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Author Topic: Chas. Hayward & Sons / Caffyns, Ashford  (Read 2904 times)

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Offline Far away

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Re: Chas. Hayward & Sons / Caffyns, Ashford
« Reply #3 on: December 02, 2011, 14:05:39 »
Caffyns has been repairing cars in Brighton for about a century, and they have quite a few branches throughout Kent and Sussex - not sure that they have as many as they used to. I remember the Ashford, Maidstone, Tonbridge (closed about 1980, hence sending a wave of ex-military customers to Ashford..), Canterbury, and Folkestone branches, the rest were just place names never visited.

Back in those days I just wanted to work on every Mini that came through the door.

Offline smiler

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Re: Chas. Hayward & Sons / Caffyns, Ashford
« Reply #2 on: December 02, 2011, 12:26:43 »
Very interesting Faraway had a very similer apprenticeship myself. Went to Caffyns at Maidstone many times for spares, never realised there was more than one do you know if there were anymore of their garages about?  Caffyns where BMC agents and added Riley, Wolseley & MG to Austin & Morris in the 60s I think.

Offline Far away

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Chas. Hayward & Sons / Caffyns, Ashford
« Reply #1 on: December 02, 2011, 11:38:52 »
I worked for Caffyns when it had its Ashford branch on New Street, just outside the ring road. Bought by Caffyns from Hayward & Sons in 1967, this branch was a mish mash of buildings, easy for an apprentice to disappear for half an hour or so. All the buildings were demolished in the 1980s and replaced with supermarkets, although the concrete secondhand sales building I started in was re-erected in a field near the Warren and is probably still there today.

The main workshop looked like it had been built from parts of a hangar, added to the earlier buildings probably sometimes in the 1950s. The older part of the workshop had a strengthened roof so that cars could be displayed on top of the building, although that ceased long before I was employed - and the remaining, lower part of the ramp was used as a convenient way of pressure washing commercial vehicles before they went off for their annual test.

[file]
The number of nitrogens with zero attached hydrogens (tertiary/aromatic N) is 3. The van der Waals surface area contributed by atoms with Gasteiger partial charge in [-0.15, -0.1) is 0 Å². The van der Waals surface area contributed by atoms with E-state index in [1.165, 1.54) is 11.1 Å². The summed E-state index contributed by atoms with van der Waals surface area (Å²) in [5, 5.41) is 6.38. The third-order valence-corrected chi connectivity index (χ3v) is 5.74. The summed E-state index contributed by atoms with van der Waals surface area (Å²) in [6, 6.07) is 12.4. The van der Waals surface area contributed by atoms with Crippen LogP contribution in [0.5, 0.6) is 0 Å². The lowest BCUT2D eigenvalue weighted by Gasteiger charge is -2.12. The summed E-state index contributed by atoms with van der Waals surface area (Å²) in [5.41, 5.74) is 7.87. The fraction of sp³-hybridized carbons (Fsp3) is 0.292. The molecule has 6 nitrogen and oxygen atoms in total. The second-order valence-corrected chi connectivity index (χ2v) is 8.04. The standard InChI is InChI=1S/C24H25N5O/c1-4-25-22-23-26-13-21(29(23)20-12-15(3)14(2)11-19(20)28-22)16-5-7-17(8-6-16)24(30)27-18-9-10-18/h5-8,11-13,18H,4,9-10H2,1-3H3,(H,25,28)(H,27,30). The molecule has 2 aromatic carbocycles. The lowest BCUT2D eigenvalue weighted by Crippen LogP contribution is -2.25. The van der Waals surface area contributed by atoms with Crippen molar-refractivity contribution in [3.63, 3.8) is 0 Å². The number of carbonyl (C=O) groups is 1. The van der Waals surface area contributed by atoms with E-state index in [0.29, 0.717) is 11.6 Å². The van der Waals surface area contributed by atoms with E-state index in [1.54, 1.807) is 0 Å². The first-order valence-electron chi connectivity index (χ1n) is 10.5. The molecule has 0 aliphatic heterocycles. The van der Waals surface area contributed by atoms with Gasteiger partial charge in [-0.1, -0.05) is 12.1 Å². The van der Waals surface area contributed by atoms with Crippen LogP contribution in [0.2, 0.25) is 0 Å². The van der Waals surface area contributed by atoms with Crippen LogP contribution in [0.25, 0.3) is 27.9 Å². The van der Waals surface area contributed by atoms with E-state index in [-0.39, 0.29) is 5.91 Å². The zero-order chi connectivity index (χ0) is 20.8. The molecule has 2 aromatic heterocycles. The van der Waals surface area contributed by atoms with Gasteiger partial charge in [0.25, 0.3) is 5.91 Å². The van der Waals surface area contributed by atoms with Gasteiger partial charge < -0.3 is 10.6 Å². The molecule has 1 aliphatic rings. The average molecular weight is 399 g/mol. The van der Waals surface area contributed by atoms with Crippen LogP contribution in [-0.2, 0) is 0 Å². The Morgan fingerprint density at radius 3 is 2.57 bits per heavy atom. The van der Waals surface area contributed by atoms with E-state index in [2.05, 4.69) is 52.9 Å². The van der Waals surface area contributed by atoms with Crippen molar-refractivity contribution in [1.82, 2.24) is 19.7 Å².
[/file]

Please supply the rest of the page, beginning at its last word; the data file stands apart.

There was a 2 wheel 'ambulance', once used for towing vehicles but never used in my time there, a Landrover breakdown vehicle that I loved going in, even if it was always me who had to wind the manual crane. There was a 1938 Morris 4-wheel drive truck, converted into a breakdown vehicle from a gun tractor that I went in more rarely. What I remember most about the Morris was dipping the fuel tank with the graduated dipstick after the engine cut out to discover we had run out of fuel as there was no fuel gauge in the cab, the fact that the front windows could be opened, and all four wheels spinning gently on dry tarmac as we tried to pull a Morris Marina van out of a hedge.

I believe that Haywards had a Riley dealership, but Caffyns were British Leyland, and the only Rileys I saw were the occasional Mini-based Riley Elf. I saw too many Allegros and Marinas, and while the Wedgy Princess and SD1 Rover were much better too look at, the Maxi useful in its luggage carrying ability, none ever felt they had much in the way of quality - too many fragile pieces of plastic used.

The only customers I remember were an ex-captain who complained that I did not call him 'sir' and an old gent in the most delicate Morris Minor I have ever seen on the road. Delicate because there was not a lot of metal left, most of the car seemed to be held together by a liberal coating of some kind of tar-like substance, and the only reason that it passed the MOT was that it was driven very slowly, very occasionally, and the customer was a very old one.

There was a Morrison indoor bomb shelter, which was a rather heavy steel table we used to store things like engines on. This is the only one I have ever seen, and it only lacked the wire mesh sides. There was a filled in lime pit, formerly used to produce acetylene, huge Flash Gordon like machines once used to test dynamos, and strange tools for which I never found the purpose but which was part of the interest of a workshop that been around at least, I estimate, since the 1930s.

 

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